May 12, 2021
New Guidance for Basic Experimental Studies Involving Humans. On April 28, the Office of Extramural Research (OER) released a new webpage that provides additional guidance to investigators conducting Basic Experimental Studies with Humans (BESH). The NIH definition of a clinical trial includes basic research manipulating an independent variable, resulting in some basic research studies being subject to NIH clinical trials policies.
Based on prior feedback from the research community, NIH provided temporary leniency to basic research applications subject to the clinical trials policies to allow flexibility on the platform used for registration and results reporting and on applications submitted to an incorrect FOA based on the study-type designation (NOT-OD-18-212). Soon after this notice, the NIH issued parent FOAs on Basic Experimental Studies With Humans (e.g., PA-19-091), and only submissions to these BESH FOAs have the continued registration and reporting leniency that now extends through September 24, 2023 (NOT-OD-21-088).
Findings from Recently Published Research
Long-term exposure to traffic-related noise or air pollution further increases risk for cognitive decline in people with metabolic dysfunction
Cognitive impairment has been separately linked to traffic-related air pollution and noise exposure as well as to metabolic syndromes, but the interaction of these two vulnerabilities is not well understood. In a study funded by the NIEHS, NIA, and NIDDK, researchers used 10-year longitudinal data from Mexican American participants to examine whether the presence of metabolic dysfunction modifies associations between air pollution or noise exposures and cognitive impairment, with or without dementia.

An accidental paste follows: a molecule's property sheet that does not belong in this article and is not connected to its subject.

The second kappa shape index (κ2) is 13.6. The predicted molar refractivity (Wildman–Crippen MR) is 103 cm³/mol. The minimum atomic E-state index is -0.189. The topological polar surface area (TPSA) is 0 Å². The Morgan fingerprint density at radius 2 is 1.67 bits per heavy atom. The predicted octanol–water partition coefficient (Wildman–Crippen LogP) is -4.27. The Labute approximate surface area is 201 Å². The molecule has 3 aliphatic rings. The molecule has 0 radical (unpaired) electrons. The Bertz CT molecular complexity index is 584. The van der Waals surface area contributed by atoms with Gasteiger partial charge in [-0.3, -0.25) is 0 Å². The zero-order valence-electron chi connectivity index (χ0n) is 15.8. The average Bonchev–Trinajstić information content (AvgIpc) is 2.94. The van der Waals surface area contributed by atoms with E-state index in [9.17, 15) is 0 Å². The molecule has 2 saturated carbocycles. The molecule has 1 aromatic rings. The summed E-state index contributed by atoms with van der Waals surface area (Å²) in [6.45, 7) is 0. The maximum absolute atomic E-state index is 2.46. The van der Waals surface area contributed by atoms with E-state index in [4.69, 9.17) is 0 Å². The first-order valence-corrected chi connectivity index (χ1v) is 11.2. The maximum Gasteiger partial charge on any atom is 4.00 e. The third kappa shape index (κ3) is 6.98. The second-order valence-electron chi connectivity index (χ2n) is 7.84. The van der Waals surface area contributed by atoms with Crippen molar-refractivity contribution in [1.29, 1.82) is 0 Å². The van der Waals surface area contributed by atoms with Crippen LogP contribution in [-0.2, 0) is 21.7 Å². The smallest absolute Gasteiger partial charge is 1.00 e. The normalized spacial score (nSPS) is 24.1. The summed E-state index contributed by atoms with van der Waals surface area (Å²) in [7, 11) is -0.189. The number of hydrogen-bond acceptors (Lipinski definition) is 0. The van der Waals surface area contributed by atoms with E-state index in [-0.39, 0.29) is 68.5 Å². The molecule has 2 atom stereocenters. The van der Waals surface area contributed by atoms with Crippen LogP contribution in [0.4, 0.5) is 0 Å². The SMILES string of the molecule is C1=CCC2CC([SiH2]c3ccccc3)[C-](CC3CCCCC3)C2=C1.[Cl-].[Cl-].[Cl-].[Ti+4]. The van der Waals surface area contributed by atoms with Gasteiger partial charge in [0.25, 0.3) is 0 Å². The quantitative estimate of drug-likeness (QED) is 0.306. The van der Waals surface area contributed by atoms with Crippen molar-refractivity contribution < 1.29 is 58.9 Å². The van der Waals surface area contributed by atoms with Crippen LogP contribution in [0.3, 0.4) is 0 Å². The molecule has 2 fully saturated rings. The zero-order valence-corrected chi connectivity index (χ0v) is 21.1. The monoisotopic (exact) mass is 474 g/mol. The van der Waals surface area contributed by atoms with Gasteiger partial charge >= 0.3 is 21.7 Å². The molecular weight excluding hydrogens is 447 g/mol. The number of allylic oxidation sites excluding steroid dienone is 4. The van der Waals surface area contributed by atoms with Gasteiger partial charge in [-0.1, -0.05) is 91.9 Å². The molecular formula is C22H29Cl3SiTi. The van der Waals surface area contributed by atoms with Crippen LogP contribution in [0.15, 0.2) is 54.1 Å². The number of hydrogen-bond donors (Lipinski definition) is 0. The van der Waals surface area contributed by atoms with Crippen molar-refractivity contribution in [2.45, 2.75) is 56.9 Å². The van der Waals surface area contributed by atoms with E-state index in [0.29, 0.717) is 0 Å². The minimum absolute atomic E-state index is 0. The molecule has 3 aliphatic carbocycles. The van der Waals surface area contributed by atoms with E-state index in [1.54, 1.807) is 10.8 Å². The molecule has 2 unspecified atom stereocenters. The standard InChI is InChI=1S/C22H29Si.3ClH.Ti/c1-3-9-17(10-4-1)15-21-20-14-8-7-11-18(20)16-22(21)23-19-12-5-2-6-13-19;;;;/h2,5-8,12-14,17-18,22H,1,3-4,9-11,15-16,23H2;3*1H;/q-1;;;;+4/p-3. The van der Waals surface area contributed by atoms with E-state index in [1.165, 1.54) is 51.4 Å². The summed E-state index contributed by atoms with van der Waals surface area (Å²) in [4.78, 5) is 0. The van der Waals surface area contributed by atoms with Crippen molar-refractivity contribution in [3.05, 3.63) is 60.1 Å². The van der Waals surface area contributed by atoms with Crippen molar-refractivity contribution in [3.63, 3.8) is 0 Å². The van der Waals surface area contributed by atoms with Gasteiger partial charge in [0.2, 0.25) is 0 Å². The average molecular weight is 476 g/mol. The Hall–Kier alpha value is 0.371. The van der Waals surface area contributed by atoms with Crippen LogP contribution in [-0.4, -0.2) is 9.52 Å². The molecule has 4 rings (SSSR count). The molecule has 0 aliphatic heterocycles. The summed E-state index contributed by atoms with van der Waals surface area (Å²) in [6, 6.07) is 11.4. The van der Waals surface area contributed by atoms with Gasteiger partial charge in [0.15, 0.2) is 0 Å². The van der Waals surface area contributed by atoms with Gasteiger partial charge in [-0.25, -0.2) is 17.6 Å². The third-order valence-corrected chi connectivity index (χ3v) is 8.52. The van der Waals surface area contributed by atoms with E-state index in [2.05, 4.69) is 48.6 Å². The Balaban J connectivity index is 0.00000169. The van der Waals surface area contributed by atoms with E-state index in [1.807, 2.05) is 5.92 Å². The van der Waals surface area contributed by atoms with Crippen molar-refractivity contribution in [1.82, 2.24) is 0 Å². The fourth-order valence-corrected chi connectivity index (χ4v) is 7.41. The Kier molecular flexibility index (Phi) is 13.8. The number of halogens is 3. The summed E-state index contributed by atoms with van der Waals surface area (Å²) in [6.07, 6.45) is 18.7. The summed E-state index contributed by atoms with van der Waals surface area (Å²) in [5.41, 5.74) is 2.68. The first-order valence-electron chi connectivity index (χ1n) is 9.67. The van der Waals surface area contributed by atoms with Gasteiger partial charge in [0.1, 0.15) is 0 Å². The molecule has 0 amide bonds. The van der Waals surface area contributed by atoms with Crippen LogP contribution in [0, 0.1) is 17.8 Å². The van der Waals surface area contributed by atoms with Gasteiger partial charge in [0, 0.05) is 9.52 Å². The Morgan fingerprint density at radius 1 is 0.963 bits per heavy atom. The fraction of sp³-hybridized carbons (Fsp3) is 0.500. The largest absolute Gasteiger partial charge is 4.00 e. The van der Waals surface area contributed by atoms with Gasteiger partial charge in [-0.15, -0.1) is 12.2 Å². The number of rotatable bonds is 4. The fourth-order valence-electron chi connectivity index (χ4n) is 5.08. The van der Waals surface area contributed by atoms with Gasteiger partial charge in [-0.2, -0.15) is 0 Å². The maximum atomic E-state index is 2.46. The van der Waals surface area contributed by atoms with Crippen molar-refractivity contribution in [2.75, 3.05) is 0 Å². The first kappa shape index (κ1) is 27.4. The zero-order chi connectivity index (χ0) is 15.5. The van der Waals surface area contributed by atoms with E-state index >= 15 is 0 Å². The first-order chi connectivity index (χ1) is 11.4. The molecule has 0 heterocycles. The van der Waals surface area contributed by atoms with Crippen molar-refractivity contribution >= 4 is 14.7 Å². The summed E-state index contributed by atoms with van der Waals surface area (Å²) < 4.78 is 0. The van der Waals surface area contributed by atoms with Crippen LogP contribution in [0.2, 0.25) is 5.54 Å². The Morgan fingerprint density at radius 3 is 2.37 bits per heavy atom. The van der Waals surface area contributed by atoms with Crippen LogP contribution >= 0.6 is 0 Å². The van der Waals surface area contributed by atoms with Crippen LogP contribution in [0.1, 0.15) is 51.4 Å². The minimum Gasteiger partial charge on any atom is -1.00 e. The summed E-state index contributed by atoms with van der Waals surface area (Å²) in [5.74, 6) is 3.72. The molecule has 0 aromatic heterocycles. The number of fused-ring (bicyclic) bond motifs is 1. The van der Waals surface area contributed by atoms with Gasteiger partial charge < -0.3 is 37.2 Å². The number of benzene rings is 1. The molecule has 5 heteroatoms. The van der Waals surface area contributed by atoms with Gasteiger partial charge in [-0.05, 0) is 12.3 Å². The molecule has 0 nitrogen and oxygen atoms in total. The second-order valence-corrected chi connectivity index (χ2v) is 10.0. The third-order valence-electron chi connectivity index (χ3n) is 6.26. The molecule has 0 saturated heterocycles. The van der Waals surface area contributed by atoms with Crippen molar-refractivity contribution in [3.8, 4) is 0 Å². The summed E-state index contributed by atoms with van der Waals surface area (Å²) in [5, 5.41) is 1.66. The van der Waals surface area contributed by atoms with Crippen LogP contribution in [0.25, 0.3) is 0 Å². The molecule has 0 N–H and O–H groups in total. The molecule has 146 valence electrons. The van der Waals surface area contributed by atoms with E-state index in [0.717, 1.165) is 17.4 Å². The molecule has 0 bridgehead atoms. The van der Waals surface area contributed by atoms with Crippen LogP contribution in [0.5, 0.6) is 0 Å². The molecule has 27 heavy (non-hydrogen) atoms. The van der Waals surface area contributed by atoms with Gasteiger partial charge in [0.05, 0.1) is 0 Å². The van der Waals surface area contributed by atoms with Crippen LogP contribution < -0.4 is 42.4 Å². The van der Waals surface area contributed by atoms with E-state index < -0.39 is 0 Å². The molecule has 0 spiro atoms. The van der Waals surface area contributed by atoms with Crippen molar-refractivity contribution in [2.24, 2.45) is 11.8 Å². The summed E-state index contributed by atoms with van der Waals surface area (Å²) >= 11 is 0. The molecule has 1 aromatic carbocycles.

An important concern during the COVID-19 pandemic has been whether reopening schools for in-person visits would increase the risk of COVID-19 infections, leading to a resurgence. Recently published research funded by the NIA and the Conrad N. Hilton Foundation sought to answer this question because children across the nation have been impacted by COVID-19 through altered access to education, food, social services, and their peers. To address this question, the researchers leveraged two large sources of national data: mobile phone tracking data and medical insurance claims data from the first 46 weeks of 2020.
Depression is a common disease with limited effective treatments for the greater population with therapeutics being effective in only small groups of individuals. In a study funded by the NIA, NINDS, NIMH, Veterans Affairs, and others, researchers hypothesized that specific genetic variants influence depression by altering brain protein expression levels. The researchers used a study design which combined genome-wide association studies (GWAS) and human brain proteomic data to determine if variations in genes altered brain protein levels and could explain some of the inherited risk for depression.
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